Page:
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Articles > Politics May, 03, 2013

Girl guides and the Page Three models

May, 03, 2013

Lauren Hossack Applicant Panel member. Member since February 2011.
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In a true display of girl power, Girlguiding UK now officially backs the ‘No More Page 3’ campaign, a testament to an adaptable, forward-thinking youth organisation. Despite my own short fling with Guiding, I think this demonstrates the enduring potential for the group to give a solid grounding for young women in the UK.

Photo by Girl Guides of Canada

A quick skim of their website proves that they’re not stuck in 1910. They offer peer education schemes covering issues like alcohol and sexual health, and have developed ‘Give Yourself a Chance’, an interactive tool confronting the pressure girls feel to look good. They also conduct the Girls’ Attitude Survey, and this coupled with signing up to No More Page 3 only emphasises the wish to stay in touch with girls growing up in the 21st century. As ‘Give Yourself a Chance’ says, ‘If an issue worries girls, it worries us’.

In engaging with issues like No More Page 3, they’re not becoming ‘politicised’. In this context, endorsement should not equal indiscriminate endorsement: it should, however, encourage discussion and debate amongst Guides UK-wide, leading them to form their own opinions on the issue, something which surely falls under their rubric:

“We give the girls the confidence, skills and information to make informed decisions. We show girls how they can speak out and take positive action to improve their lives and the lives of others.”

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Girlguiding UK is simply remaining aware of the issues of the day, rightly trying to cater to girls in a Britain worlds apart from when the Guiding movement first began. The group can provide an ideal space for young women to discuss with their peers and adults the issues they face in everyday life, alongside maintaining the more ‘traditional’ obtaining of badges, community work and outdoor activities (which remain important).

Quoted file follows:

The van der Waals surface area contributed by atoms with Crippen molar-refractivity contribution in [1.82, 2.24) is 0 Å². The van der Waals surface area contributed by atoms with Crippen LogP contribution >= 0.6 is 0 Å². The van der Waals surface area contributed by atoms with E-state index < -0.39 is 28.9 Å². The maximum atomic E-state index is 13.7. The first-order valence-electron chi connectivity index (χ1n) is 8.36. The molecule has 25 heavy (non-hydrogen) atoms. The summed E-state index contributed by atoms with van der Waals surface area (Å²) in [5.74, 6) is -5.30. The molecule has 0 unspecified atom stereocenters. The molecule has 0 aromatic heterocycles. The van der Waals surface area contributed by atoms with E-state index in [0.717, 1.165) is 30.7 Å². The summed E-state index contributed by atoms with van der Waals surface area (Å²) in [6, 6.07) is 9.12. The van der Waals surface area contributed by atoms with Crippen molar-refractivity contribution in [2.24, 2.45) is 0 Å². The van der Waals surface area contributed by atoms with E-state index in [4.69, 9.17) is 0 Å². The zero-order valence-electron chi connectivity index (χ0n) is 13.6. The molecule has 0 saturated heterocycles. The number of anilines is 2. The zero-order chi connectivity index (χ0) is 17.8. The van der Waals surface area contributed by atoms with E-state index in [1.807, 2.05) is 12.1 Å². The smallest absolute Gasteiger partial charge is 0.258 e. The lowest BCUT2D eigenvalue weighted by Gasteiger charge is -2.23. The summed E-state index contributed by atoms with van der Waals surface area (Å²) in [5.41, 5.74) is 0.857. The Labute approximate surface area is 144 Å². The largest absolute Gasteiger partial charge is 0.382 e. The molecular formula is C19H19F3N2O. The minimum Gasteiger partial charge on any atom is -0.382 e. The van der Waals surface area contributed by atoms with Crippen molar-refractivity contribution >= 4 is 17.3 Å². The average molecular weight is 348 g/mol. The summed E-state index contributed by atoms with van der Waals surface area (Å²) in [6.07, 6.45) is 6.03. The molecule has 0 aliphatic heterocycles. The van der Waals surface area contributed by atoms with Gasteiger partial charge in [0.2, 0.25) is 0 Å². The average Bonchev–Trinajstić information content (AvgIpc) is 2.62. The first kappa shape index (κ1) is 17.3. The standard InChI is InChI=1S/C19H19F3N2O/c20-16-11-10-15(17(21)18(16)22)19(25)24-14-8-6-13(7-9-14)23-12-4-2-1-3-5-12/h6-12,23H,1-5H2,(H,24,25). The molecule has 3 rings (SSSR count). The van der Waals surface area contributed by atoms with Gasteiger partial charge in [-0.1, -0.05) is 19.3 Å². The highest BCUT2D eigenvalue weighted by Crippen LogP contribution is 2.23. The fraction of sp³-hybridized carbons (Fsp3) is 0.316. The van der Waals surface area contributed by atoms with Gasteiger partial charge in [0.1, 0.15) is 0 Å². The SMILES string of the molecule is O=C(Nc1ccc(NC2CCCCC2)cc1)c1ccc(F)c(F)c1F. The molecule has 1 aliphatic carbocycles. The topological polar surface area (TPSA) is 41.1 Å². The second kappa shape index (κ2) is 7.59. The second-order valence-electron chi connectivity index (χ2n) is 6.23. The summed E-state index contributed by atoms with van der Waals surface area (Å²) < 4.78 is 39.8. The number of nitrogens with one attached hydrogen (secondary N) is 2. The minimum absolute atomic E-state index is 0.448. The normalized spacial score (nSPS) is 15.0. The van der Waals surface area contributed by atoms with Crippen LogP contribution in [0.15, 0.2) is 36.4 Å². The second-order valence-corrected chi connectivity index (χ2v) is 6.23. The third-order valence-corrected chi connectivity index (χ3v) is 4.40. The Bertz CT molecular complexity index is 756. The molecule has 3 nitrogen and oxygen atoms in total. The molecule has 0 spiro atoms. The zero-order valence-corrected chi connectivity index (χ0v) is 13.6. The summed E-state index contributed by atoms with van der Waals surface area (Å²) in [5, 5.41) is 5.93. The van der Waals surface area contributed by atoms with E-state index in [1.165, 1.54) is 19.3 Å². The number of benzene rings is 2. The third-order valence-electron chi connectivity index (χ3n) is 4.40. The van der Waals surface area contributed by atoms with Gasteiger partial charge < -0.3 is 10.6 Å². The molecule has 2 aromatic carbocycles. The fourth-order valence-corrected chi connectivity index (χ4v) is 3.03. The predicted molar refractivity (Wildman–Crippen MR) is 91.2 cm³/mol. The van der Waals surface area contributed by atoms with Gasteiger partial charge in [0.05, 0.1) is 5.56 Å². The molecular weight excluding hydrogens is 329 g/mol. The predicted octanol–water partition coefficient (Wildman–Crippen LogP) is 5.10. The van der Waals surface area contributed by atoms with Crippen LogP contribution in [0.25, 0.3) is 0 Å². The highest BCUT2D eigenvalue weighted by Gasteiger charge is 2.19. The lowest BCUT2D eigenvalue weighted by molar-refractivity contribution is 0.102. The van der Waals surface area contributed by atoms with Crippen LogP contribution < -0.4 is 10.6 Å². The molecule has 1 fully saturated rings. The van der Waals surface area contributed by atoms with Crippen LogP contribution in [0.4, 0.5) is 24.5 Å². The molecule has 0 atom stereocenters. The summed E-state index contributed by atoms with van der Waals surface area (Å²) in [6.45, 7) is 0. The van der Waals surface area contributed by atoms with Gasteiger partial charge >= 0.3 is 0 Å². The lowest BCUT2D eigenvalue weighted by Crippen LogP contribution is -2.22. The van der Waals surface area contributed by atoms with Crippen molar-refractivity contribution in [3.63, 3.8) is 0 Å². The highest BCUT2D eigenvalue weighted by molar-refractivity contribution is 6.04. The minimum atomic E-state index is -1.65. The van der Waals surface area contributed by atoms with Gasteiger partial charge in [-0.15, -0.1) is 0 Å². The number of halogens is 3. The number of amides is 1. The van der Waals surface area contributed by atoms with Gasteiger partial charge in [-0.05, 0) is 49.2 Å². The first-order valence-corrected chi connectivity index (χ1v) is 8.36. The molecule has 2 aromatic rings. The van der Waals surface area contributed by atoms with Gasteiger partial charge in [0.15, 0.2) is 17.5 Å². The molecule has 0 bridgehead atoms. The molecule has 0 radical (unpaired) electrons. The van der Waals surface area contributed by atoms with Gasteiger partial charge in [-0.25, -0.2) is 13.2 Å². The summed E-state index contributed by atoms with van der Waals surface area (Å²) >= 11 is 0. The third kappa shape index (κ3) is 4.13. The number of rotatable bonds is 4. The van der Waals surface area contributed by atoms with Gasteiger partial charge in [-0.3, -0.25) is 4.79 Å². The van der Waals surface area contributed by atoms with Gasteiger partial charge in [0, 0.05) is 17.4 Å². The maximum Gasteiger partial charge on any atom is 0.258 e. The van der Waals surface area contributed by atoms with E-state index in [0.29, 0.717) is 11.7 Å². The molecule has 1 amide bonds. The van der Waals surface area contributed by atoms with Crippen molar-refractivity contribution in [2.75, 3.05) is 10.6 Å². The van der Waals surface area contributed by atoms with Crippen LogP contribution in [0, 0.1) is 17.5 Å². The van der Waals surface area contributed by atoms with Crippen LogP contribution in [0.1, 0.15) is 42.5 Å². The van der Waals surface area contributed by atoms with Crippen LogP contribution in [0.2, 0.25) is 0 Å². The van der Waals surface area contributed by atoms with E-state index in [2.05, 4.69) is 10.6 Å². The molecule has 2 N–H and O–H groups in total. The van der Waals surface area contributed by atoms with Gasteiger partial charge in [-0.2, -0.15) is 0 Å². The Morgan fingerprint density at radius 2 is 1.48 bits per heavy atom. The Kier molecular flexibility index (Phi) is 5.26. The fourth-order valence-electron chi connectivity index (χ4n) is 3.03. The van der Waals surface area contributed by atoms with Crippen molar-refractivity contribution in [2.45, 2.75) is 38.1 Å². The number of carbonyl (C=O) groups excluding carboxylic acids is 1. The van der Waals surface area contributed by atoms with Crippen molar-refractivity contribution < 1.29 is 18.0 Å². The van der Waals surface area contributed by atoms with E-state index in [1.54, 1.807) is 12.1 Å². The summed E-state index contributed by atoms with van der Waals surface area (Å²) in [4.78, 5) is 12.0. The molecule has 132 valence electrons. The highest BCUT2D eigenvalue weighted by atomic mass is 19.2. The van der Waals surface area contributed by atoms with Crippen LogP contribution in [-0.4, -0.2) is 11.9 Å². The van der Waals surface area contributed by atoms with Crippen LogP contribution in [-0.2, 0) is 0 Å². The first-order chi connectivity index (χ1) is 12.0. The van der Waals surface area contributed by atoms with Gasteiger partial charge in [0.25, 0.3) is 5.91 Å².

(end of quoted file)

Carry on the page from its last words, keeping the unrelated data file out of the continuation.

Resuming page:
They provide the chance for personal and social education in a real-life, extra-curricular environment, in a more comfortable space than a classroom, learning alongside peers and guided by adults not viewed with the same contemptuous label of authority teachers often are.

When you’re dealing with young people there can be a fine line between discussion and indoctrination, but endorsing ‘No More Page 3’ is in no way a slippery slope. ‘Experiencing the great outdoors’ will not become ‘harrassing old ladies in the town centre to sign a petition’ (at least, not on the organisation’s watch). The aim of the Guide movement – at least, by my understanding – is to provide girls with the skills and experience to become active, engaged members of society, and as long as it continues to do this, then it’s doing its job.


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